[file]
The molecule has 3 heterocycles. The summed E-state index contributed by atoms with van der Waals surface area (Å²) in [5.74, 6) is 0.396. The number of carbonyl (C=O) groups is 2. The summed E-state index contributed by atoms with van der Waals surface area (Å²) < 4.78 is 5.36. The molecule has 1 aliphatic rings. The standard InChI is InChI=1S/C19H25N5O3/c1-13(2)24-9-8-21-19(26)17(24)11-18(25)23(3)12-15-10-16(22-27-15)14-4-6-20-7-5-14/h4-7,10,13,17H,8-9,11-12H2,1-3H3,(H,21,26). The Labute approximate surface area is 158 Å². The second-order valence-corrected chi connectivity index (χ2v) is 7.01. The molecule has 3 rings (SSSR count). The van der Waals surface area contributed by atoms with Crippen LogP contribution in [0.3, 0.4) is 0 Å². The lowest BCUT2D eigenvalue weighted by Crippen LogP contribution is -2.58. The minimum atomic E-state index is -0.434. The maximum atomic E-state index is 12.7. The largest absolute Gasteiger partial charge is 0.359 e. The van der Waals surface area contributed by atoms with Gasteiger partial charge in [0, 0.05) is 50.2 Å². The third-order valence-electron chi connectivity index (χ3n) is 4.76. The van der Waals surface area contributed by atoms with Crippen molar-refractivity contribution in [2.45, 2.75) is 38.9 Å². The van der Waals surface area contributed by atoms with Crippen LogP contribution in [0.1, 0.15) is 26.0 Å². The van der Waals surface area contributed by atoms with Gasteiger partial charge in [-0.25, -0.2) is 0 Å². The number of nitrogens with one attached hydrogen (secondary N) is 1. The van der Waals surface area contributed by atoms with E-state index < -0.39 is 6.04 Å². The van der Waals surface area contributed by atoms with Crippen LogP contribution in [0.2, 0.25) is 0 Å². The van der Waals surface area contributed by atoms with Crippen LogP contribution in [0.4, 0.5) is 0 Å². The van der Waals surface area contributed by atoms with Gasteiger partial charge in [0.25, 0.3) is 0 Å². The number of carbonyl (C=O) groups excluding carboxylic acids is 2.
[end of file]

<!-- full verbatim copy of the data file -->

The molecule has 3 heterocycles. The summed E-state index contributed by atoms with van der Waals surface area (Å²) in [5.74, 6) is 0.396. The number of carbonyl (C=O) groups is 2. The summed E-state index contributed by atoms with van der Waals surface area (Å²) < 4.78 is 5.36. The molecule has 1 aliphatic rings. The standard InChI is InChI=1S/C19H25N5O3/c1-13(2)24-9-8-21-19(26)17(24)11-18(25)23(3)12-15-10-16(22-27-15)14-4-6-20-7-5-14/h4-7,10,13,17H,8-9,11-12H2,1-3H3,(H,21,26). The Labute approximate surface area is 158 Å². The second-order valence-corrected chi connectivity index (χ2v) is 7.01. The molecule has 3 rings (SSSR count). The van der Waals surface area contributed by atoms with Crippen LogP contribution in [0.3, 0.4) is 0 Å². The lowest BCUT2D eigenvalue weighted by Crippen LogP contribution is -2.58. The minimum atomic E-state index is -0.434. The maximum atomic E-state index is 12.7. The largest absolute Gasteiger partial charge is 0.359 e. The van der Waals surface area contributed by atoms with Gasteiger partial charge in [0, 0.05) is 50.2 Å². The third-order valence-electron chi connectivity index (χ3n) is 4.76. The van der Waals surface area contributed by atoms with Crippen molar-refractivity contribution in [2.45, 2.75) is 38.9 Å². The van der Waals surface area contributed by atoms with Crippen LogP contribution in [0.1, 0.15) is 26.0 Å². The van der Waals surface area contributed by atoms with Gasteiger partial charge in [-0.25, -0.2) is 0 Å². The number of nitrogens with one attached hydrogen (secondary N) is 1. The van der Waals surface area contributed by atoms with E-state index < -0.39 is 6.04 Å². The van der Waals surface area contributed by atoms with Crippen LogP contribution in [0.2, 0.25) is 0 Å². The van der Waals surface area contributed by atoms with Crippen LogP contribution in [0.4, 0.5) is 0 Å². The van der Waals surface area contributed by atoms with Gasteiger partial charge in [0.25, 0.3) is 0 Å². The number of carbonyl (C=O) groups excluding carboxylic acids is 2.